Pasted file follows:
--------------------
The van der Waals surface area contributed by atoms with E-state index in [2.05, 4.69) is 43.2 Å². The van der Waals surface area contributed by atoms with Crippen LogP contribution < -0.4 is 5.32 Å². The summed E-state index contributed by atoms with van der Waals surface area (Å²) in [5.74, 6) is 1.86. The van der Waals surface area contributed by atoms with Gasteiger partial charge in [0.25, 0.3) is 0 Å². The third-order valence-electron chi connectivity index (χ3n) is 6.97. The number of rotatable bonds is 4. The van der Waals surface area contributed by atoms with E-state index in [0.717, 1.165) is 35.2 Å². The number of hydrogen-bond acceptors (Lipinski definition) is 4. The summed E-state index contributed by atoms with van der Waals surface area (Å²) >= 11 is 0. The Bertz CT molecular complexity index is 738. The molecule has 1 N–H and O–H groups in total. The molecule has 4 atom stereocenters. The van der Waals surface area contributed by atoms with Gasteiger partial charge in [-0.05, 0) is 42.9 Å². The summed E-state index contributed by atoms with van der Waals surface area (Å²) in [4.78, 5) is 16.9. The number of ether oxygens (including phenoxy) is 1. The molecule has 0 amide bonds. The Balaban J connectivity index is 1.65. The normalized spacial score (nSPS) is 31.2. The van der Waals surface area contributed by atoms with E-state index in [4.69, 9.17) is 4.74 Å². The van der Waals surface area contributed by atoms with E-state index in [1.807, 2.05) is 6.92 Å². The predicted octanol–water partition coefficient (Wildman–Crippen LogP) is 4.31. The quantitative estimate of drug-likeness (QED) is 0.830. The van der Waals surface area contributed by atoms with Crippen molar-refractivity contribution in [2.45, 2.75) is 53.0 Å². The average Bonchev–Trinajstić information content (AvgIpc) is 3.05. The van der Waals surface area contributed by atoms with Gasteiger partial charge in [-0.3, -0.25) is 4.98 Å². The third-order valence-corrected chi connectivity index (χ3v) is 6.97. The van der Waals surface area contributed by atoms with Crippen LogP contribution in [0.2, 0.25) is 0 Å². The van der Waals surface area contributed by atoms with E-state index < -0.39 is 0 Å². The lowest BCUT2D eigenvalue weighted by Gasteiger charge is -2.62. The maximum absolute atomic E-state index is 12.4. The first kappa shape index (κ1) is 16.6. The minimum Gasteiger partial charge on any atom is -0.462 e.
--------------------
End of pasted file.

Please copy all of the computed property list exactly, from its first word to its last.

The van der Waals surface area contributed by atoms with E-state index in [2.05, 4.69) is 43.2 Å². The van der Waals surface area contributed by atoms with Crippen LogP contribution < -0.4 is 5.32 Å². The summed E-state index contributed by atoms with van der Waals surface area (Å²) in [5.74, 6) is 1.86. The van der Waals surface area contributed by atoms with Gasteiger partial charge in [0.25, 0.3) is 0 Å². The third-order valence-electron chi connectivity index (χ3n) is 6.97. The number of rotatable bonds is 4. The van der Waals surface area contributed by atoms with E-state index in [0.717, 1.165) is 35.2 Å². The number of hydrogen-bond acceptors (Lipinski definition) is 4. The summed E-state index contributed by atoms with van der Waals surface area (Å²) >= 11 is 0. The Bertz CT molecular complexity index is 738. The molecule has 1 N–H and O–H groups in total. The molecule has 4 atom stereocenters. The van der Waals surface area contributed by atoms with Gasteiger partial charge in [-0.05, 0) is 42.9 Å². The summed E-state index contributed by atoms with van der Waals surface area (Å²) in [4.78, 5) is 16.9. The number of ether oxygens (including phenoxy) is 1. The molecule has 0 amide bonds. The Balaban J connectivity index is 1.65. The normalized spacial score (nSPS) is 31.2. The van der Waals surface area contributed by atoms with E-state index in [4.69, 9.17) is 4.74 Å². The van der Waals surface area contributed by atoms with E-state index in [1.807, 2.05) is 6.92 Å². The predicted octanol–water partition coefficient (Wildman–Crippen LogP) is 4.31. The quantitative estimate of drug-likeness (QED) is 0.830. The van der Waals surface area contributed by atoms with Crippen molar-refractivity contribution in [2.45, 2.75) is 53.0 Å². The average Bonchev–Trinajstić information content (AvgIpc) is 3.05. The van der Waals surface area contributed by atoms with Gasteiger partial charge in [-0.3, -0.25) is 4.98 Å². The third-order valence-corrected chi connectivity index (χ3v) is 6.97. The van der Waals surface area contributed by atoms with Crippen LogP contribution in [0.2, 0.25) is 0 Å². The van der Waals surface area contributed by atoms with E-state index < -0.39 is 0 Å². The lowest BCUT2D eigenvalue weighted by Gasteiger charge is -2.62. The maximum absolute atomic E-state index is 12.4. The first kappa shape index (κ1) is 16.6. The minimum Gasteiger partial charge on any atom is -0.462 e.